aika
/aikang
, pro.these objects/animals near speaker and near listener.
aikalcont.aika el
aika el hongexpr.these books.
Examples:
> I am going to read you a list of statements and you tell if you agree, disagree, neutral or don't know.
> In the past 6 months have rats eaten your plants?
> This is (my) food to tide me over in case I get hungry.
> The amount of money has become more than the cost of the house.
> I'm doing these things for you (pl.) benefit.
Proverbs:
> This liver is shark.
A blind man lived with his wife and son at Ngetmel (in Ngerechelong, northern Palau). Since he was blind, his wife and son would often fool him. For one thing, she would leave him in charge of their prize piece of money, indicating its hiding place, when she left for work in the gardens. But before she left she would hide it in another place. One day when he was alone, his brother came to visit and to help around the house. The blind man asked him to gather some wood for a fire so he could warm himself. The brother did so and left. While the man warmed himself, he found, to his surprise, that he could see a little. The following day, with his improved sight, he found out about the money deception and located the real hiding place of the money. Once more his brother visited, and the blind man asked what wood he had used in the fire. The wood was driftwood and he had his brother build another fire. Again his sight improved and he was so pleased that he invited his brother to stay and help himself to some ray-fish liver. The brother looked at the liver and told the man that it was not ray-fish but shark liver. With this the man realized that he had really been deceived, for shark's liver is hardly considered worth eating. Hurt and angered, he told his brother to find the piece of money, pointing out its actual location, and gave it to his brother, saying his wife and son deserved nothing. When the wife came home she at once looked for the money. Unable to find it, she asked her supposedly blind husband about it and, of course, he insisted that she would find it in the place she had pointed out to him, since he had not touched it. Finally she gave up the search and exclaimed: "It simply isn't here." To this he replied: "This liver is shark." The saying may be used when one has discovered another's deception or when a person faces a very frustrating or defeating situation.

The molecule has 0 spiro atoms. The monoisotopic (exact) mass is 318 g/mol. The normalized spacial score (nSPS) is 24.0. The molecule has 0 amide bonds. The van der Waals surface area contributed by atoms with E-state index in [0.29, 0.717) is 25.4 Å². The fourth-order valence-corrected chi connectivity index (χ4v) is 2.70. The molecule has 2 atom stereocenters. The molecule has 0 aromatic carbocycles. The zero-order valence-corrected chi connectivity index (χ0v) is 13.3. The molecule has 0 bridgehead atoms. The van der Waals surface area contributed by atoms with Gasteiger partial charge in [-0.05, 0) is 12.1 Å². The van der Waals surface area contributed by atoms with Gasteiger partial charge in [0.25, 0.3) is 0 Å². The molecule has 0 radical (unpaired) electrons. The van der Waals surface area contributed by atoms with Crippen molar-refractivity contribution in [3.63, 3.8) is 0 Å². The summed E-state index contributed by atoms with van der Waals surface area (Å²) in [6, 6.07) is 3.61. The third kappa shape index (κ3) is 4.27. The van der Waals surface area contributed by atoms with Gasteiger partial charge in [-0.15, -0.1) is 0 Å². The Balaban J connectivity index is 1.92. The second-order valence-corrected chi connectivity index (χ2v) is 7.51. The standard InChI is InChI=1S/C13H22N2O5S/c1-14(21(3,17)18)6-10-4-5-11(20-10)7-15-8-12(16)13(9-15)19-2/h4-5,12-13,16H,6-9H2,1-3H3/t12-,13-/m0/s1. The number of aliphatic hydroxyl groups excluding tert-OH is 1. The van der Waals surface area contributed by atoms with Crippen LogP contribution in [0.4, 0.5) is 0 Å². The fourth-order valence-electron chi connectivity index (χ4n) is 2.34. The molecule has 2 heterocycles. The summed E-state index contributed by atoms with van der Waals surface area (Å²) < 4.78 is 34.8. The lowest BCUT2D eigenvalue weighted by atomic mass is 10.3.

More Examples:
> The frogs laid their eggs in the moat around the taro swamp.
> The crickets were really chirping last night; maybe someone is sick or died.
> These Bangladesh stores have squeezed out the locals.
> That's a lot of fish, you guys should not have brought so much.
> These mahogany trees are getting so tall.
chad, n.liver.
chad a ta er a klekedellel a bedengel a chad, charm; chedengal a rrull.
chedengaln.poss.3schedengal a chad; chedengal a babii, chedengal a rrull.
Aika chedengal (a matukeoll)!interj.Exclamation indicating surprise; often used after realizing a deception. See it's entry in Proverbs for more information.
chedengaolv.s.have a large liver.
chedengaol a melaok a chedengal; chedengaol el rrull.
chedengaolv.s.sick with jaundice.
chedengaol a secher, rekdel a chad.
Examples:
> Who are those two people (i.e. what are their names)?
> But those who have faith in that one will never be disappointed.
> Toki made a special effort to fix up her place for a party, but not a single person came.
> Is Melii wiping off anyone's tables?
> The majority of those who are teachers at that school are Americans.
Proverbs:
> Put out your arm and a man's hand will reach back
The proper spirit of cooperation and mutual aid
> A person whose breechcloth is loose.
A poorly organized man, naive, openminded, generous, but not manly.
> Like the man of Kayangel, who procured his gifts from Keso
The saying refers to a man from the atoll of Kayangel, some twenty miles north of the main islands of Palau, who, on his way south to visit friends, stopped at an intermediate reef, Kesol, to fish for a present for his host. Refers to a person who, en route to a visit, tries to borrow a present from another guest; any person who suddenly wants to borrow money.
> A man whose breechcloth is closed
A well-organized man, particularly one who uses his money carefully; hence, sometimes, a stingy person.
> It's like when the men of Ngesias clamored over what they had lost (after a party of raiders had attacked without warning and taken a head as a trophy).
The men of the Ngesias (Peleliu) village club were sitting near their clubhouse one evening when raiders broke through the brush, shouted wildly, and excaped with the head of one of them. When they recovered their senses, the men jumped to their spears and shouted threats into the darkness of the surrounding brush. Aroused by the commotion, the village chief appeared and ,when appraised of the situation, admonished them to be quiet since the fuss would gain nothing. "Don't cry over spilt milk."
More Examples:
> Men, young and old wore loin clothes.
> These people are stupid
> Who is the best baseball at this school?
> Where are you from?
> What is this person like?

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